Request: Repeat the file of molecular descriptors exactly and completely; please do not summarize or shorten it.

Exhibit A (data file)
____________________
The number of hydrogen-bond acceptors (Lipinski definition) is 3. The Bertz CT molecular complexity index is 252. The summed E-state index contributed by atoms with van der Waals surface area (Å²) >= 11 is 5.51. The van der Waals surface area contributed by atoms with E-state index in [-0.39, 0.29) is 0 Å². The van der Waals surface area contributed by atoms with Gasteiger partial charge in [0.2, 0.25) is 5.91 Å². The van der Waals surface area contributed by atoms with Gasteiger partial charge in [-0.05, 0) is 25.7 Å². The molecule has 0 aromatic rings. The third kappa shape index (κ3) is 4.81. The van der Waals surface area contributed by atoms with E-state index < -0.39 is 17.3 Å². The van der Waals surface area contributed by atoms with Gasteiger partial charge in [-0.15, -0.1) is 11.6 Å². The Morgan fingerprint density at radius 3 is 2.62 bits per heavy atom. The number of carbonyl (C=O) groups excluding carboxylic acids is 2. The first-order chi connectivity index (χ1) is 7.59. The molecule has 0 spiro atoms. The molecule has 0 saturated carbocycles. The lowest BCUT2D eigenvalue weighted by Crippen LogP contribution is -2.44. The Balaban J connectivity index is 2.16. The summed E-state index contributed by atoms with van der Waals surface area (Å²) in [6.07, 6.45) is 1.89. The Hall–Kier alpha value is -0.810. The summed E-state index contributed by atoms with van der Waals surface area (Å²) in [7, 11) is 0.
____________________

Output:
The number of hydrogen-bond acceptors (Lipinski definition) is 3. The Bertz CT molecular complexity index is 252. The summed E-state index contributed by atoms with van der Waals surface area (Å²) >= 11 is 5.51. The van der Waals surface area contributed by atoms with E-state index in [-0.39, 0.29) is 0 Å². The van der Waals surface area contributed by atoms with Gasteiger partial charge in [0.2, 0.25) is 5.91 Å². The van der Waals surface area contributed by atoms with Gasteiger partial charge in [-0.05, 0) is 25.7 Å². The molecule has 0 aromatic rings. The third kappa shape index (κ3) is 4.81. The van der Waals surface area contributed by atoms with E-state index < -0.39 is 17.3 Å². The van der Waals surface area contributed by atoms with Gasteiger partial charge in [-0.15, -0.1) is 11.6 Å². The Morgan fingerprint density at radius 3 is 2.62 bits per heavy atom. The number of carbonyl (C=O) groups excluding carboxylic acids is 2. The first-order chi connectivity index (χ1) is 7.59. The molecule has 0 spiro atoms. The molecule has 0 saturated carbocycles. The lowest BCUT2D eigenvalue weighted by Crippen LogP contribution is -2.44. The Balaban J connectivity index is 2.16. The summed E-state index contributed by atoms with van der Waals surface area (Å²) in [6.07, 6.45) is 1.89. The Hall–Kier alpha value is -0.810. The summed E-state index contributed by atoms with van der Waals surface area (Å²) in [7, 11) is 0.